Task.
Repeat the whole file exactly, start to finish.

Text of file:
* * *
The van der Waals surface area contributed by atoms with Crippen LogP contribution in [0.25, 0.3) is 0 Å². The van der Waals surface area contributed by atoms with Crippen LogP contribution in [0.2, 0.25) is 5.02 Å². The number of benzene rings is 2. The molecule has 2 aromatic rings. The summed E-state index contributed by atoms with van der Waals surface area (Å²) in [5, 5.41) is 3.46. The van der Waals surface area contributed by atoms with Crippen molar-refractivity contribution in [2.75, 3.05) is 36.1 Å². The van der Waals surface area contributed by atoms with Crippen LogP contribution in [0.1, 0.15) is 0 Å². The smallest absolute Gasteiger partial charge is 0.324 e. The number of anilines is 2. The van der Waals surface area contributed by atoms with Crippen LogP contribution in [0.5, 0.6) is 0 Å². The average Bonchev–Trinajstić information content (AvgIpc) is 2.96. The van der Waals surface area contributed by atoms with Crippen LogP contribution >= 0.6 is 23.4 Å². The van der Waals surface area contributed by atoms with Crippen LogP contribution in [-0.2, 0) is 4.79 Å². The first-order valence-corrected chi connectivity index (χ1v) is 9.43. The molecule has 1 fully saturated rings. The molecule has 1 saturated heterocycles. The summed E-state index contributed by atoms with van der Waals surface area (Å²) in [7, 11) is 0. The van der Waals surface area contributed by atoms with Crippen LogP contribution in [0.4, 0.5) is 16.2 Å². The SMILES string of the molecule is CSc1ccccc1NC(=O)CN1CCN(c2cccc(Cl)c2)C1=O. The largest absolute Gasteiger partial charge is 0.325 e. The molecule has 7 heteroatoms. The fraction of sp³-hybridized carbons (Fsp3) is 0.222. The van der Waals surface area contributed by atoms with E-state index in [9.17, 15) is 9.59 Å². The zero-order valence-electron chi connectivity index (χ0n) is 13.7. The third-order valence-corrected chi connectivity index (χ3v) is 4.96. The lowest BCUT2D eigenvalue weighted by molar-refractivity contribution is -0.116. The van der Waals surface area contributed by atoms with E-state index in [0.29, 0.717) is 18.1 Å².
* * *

The van der Waals surface area contributed by atoms with Crippen LogP contribution in [0.25, 0.3) is 0 Å². The van der Waals surface area contributed by atoms with Crippen LogP contribution in [0.2, 0.25) is 5.02 Å². The number of benzene rings is 2. The molecule has 2 aromatic rings. The summed E-state index contributed by atoms with van der Waals surface area (Å²) in [5, 5.41) is 3.46. The van der Waals surface area contributed by atoms with Crippen molar-refractivity contribution in [2.75, 3.05) is 36.1 Å². The van der Waals surface area contributed by atoms with Crippen LogP contribution in [0.1, 0.15) is 0 Å². The smallest absolute Gasteiger partial charge is 0.324 e. The number of anilines is 2. The van der Waals surface area contributed by atoms with Crippen LogP contribution in [0.5, 0.6) is 0 Å². The average Bonchev–Trinajstić information content (AvgIpc) is 2.96. The van der Waals surface area contributed by atoms with Crippen LogP contribution >= 0.6 is 23.4 Å². The van der Waals surface area contributed by atoms with Crippen LogP contribution in [-0.2, 0) is 4.79 Å². The first-order valence-corrected chi connectivity index (χ1v) is 9.43. The molecule has 1 fully saturated rings. The molecule has 1 saturated heterocycles. The summed E-state index contributed by atoms with van der Waals surface area (Å²) in [7, 11) is 0. The van der Waals surface area contributed by atoms with Crippen LogP contribution in [0.4, 0.5) is 16.2 Å². The SMILES string of the molecule is CSc1ccccc1NC(=O)CN1CCN(c2cccc(Cl)c2)C1=O. The largest absolute Gasteiger partial charge is 0.325 e. The molecule has 7 heteroatoms. The fraction of sp³-hybridized carbons (Fsp3) is 0.222. The van der Waals surface area contributed by atoms with E-state index in [9.17, 15) is 9.59 Å². The zero-order valence-electron chi connectivity index (χ0n) is 13.7. The third-order valence-corrected chi connectivity index (χ3v) is 4.96. The lowest BCUT2D eigenvalue weighted by molar-refractivity contribution is -0.116. The van der Waals surface area contributed by atoms with E-state index in [0.29, 0.717) is 18.1 Å².